Further, the separation cannot be due to a separation of necessity. For example, if your partner is overseas for an extended period of time be it due to work or studies, it cannot be deemed as separation. Unless it can be proven that the overseas separation was made with the explicit intention to separate, it cannot be considered that an informal separation has taken place. Ultimately, an informal separation must be an active choice by you or your spouse or one that is mutual.

Formal Separation

If both you and your spouse are serious about separating with the intention to eventually divorce, you may consider a formal separation. A formal separation will include a Deed of Separation.

 

What is a Deed of Separation?

A Deed of Separation is a legal document executed by you and your spouse stating any terms and conditions of the relationship during the duration of the separation. A Deed of Separation will include the exact date when you and your spouse separated, living arrangements and the agreement that the both of you will live separately from each other.

 

A Deed of Separation will also contain terms on financial or matrimonial arrangements. For example, matters on who gets possession of the matrimonial home, who gets custody and the regularity that your spouse will have access to the child will be stated in the Deed. This must, of course, be mutually agreed upon between the two of you. It is advisable to hire a good divorce lawyer to aid you in drafting the Deed of Separation.

 

It must be noted that a Deed of Separation can only be executed with the consent of both you and your spouse. Separately, the Deed of Separation need not be registered with any government department or court. That being said, the Courts retain the power to set aside any terms of the Deed of Separation that they deem as improper or unfair.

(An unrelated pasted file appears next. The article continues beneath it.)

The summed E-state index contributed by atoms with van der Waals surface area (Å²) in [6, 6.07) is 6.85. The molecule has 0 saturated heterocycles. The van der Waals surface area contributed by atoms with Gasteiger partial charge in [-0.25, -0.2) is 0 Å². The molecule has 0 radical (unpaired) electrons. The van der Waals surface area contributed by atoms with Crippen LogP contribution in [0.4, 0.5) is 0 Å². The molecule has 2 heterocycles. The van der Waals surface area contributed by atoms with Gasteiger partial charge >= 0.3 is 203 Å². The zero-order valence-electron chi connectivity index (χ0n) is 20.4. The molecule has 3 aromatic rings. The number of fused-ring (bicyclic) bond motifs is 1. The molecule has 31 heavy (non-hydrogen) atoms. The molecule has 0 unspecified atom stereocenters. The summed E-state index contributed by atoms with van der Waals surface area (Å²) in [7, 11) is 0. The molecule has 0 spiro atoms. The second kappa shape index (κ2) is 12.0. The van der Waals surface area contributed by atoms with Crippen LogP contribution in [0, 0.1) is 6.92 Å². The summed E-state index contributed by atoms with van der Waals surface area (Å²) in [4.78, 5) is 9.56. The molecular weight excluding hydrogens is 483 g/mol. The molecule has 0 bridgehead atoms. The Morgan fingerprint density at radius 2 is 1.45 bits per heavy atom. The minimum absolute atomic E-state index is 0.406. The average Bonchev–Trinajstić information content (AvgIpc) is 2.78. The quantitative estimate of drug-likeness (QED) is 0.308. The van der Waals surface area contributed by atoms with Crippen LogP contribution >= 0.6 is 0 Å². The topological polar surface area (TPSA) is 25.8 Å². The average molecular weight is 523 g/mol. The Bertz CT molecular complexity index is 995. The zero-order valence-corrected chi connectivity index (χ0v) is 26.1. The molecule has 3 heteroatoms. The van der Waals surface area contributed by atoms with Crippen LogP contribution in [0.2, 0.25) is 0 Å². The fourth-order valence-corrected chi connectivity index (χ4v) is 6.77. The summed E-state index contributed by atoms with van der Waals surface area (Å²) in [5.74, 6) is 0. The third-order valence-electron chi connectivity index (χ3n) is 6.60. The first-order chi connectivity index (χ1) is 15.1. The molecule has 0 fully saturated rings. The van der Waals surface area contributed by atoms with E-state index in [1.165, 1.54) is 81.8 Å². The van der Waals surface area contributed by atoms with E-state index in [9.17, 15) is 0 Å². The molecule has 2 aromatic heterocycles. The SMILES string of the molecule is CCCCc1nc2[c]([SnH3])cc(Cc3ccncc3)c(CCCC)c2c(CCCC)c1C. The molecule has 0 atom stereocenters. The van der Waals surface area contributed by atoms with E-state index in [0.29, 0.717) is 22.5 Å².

Signing a Deed of Separation does not change the legal state of your marriage –both you and your spouse will remain legally married to one another. What the Deed of Separation does is formalise the separation between you and your spouse and any further agreement between the two of you. It also sets the terms of the divorce when proceedings are subsequently commenced (if at all). In effect, it prepares parties for the realities that come with a divorce. On the flipside, it also becomes beneficial in that it gives time for both you and your spouse to consider reconciliation instead.

Judicial Separation

Another option available to you is a Judicial Separation which can be filed pursuant to Section 101(1) of the Women’s Charter. Evidence of an irretrievable breakdown of marriage on the grounds of divorce is required (e.g., adultery, desertion or unreasonable behaviour). It is preferable not to pursue a Judicial Separation as they are mostly expensive and complicated, with minimal advantages.